What does a person calling Kolkata home and working in the North-East do when Arjun Mohinta gets a sudden and unexpected ten day leave? Hmmm. Well, if it’s an intrepid traveller and wildlife/outdoor enthusiast like me, I first jump in joy high-fiving myself for a few minutes and then sit down for some lightning-fast planning to set up a date with the eastern wild and finally tick off some places in the region which have been on my to-do travel list for a while.
After arriving in Kolkata and spending the customary day with family, the very next day finds me on a steamer lazily traversing the clear, green waters of the world’s largest river delta, the Sunderbans. Translated in Bengali as ‘Beautiful Jungle’, this watery UNESCO World Heritage site, with semi-submerged mangrove forest interspersed with water channels is home to the 2,585 sq km Sunderbans Tiger Reserve which supports the supposedly single largest wild population of Royal Bengal tigers on the planet. Interestingly, the tigers here are unlike any other and have adapted to an ‘amphibious’ life being capable of swimming long distances and feeding on fish, crabs and water lizards! While I was not fortunate enough to get a glimpse of the King on this trip, it was still sublime to do a safari on a boat cruising the broad waterways of the world’s biggest mangrove forest and watching wildlife from the comfort of a sun-deck. We saw spotted deer, wild boar, the nearly extinct River Terrapin turtle and a huge crocodile motionless on a mud-flat in addition to a large variety of birds, especially luminescent, brilliantly coloured Kingfishers whizzing by our steamer. Due the difficulty in spotting wildlife in the thick mangroves, the reserve has a tree-top level walkway and watchtowers with watering holes and cleared areas in front which greatly improved our viewing experience. Kudos to the forest department and local people for ensuring a plastic and trash free Sunderbans which was heart-warming. The evenings sitting outside my waterfront cottage with a hot mug of tea and a plate of steaming pakoras, soaking in the magnificent sight of the sun’s reflection setting the water on fire as it dipped below the green horizon were to die for.
After three days in the Sunderbans, it was time to wing back to the North-East and set out for the next adventure in the foothills of the Eastern Himalayas. With saddle-bags, tent and sleeping bag secured on the rear seat of my Royal Enfield and a smile and a prayer on my lips, I set off on an overcast morning for a solo motorcycle trip from Nagaland to Nameri National Park in the Assam-Arunachal Pradesh border. Well, that’s Arjun Mohinta style! A hard eight-hour ride through Assam later I arrived at the delightful Eco-Camp located in Potasali village at the park entrance. A joint effort of the Assam Forest Department and the Assam Angling & Conservation Association, the camp offers luxury tents and a thatched roof dormitory in a wonderful jungle setting close to the banks of the Bharali river. After obtaining the requisite forest permits for the next day, I settled down to a well-deserved large mug of chilled beer and some good food in their atmospheric, open-sided bamboo restaurant followed by a good night’s sleep. Up at the crack of dawn, I was excited to be going for what promised to be another amazing wildlife experience. A walking safari in a tiger reserve! My forest guard-cum-guide Deep and I crossed the freezing river on a tiny row-boat and set off into the depths of the dark forest where wild animals could be lurking a few feet away with only Deep’s bolt-action .303 rifle for protection. Thrilling stuff considering the park is home to tigers, leopards, elephants, wild boars and wild dogs. The walking trail covered a distance of approximately eight kms with two watchtowers in between. It was an up-close and personal jungle experience without the usual noise and safety of tourist-laden jeeps in other national parks. We spotted elephant, bison, barking-deer, monkeys and my best sightings of the day, a Great Indian Hornbill in full, majestic flight and a pair of Malayan Giant Squirrels, jet black and bigger than a cat, frolicking in a tree, all at close ranges. The eco-camp also organizes two hour bird-watching, rafting trips which was a bit boring due to the very sedate pace of the river at this time of the year.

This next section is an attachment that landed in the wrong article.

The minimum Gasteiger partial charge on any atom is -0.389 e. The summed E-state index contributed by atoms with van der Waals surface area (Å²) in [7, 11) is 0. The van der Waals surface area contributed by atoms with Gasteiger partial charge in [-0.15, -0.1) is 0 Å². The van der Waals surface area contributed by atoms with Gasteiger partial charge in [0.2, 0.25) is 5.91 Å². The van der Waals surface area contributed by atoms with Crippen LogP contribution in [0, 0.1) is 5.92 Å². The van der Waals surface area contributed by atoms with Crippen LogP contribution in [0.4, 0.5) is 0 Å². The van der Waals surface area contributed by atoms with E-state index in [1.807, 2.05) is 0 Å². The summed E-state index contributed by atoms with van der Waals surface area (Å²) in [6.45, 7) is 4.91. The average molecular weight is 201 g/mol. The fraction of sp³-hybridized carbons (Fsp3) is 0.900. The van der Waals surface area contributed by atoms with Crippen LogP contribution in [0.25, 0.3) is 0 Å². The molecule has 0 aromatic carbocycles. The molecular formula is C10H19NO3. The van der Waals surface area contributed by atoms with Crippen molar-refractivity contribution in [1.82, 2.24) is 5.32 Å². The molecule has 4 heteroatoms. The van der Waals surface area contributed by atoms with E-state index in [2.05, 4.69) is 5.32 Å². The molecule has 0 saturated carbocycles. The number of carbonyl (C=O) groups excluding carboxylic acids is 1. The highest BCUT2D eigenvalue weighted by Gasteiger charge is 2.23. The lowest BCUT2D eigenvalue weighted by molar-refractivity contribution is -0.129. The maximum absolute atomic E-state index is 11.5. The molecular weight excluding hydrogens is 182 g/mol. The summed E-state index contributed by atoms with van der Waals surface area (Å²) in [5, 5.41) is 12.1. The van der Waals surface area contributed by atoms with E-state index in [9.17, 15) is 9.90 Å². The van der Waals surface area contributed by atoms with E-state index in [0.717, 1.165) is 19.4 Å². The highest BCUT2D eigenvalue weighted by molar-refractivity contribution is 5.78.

For my last trip, I decided to visit Mon district of Nagaland which is home to the Konyak tribe and truly one of the last frontiers of India, located at the junction of Assam, Arunachal Pradesh, Nagaland and Myanmar. Having heard about the Konyak Tea Retreat located in the remote interiors of Mon, I landed up at the doorstep of the feisty, always-smiling and multi-talented Phejin Konyak after lots of google-map-consulting. Her family owns the land as far as the eyes can see, around 250 hectares, and started the first and now largest tea garden in Nagaland here. Phejin, in need of her own space, moved out of her parent’s home a few years ago and built herself a house on a hill with tranquillity and greenery all around and the most mesmerising view ever. The small property has brightly coloured walls, ethnic paintings, pottery, handicrafts and books strewn all over, handmade furniture, a cosy guest-room and an open kitchen with a bar counter and is an amazing place to get away from it all with Phejin and her sister around to share a laugh, swap travel stories, cook yummy, home-style Naga food and give company for a drink in candlelight at night with the wind howling outside. No wonder she has visitors from all over India and the world inspite of the difficult-to-reach location and no marketing. Highly recommended by Arjun Mohinta.
At the end of the ten days, I went back to work happy to have explored these off-the-beaten-track places and experienced some adrenalin-pumping moments. The call of the eastern wild was irresistible and I was content to have been swept away by her charms.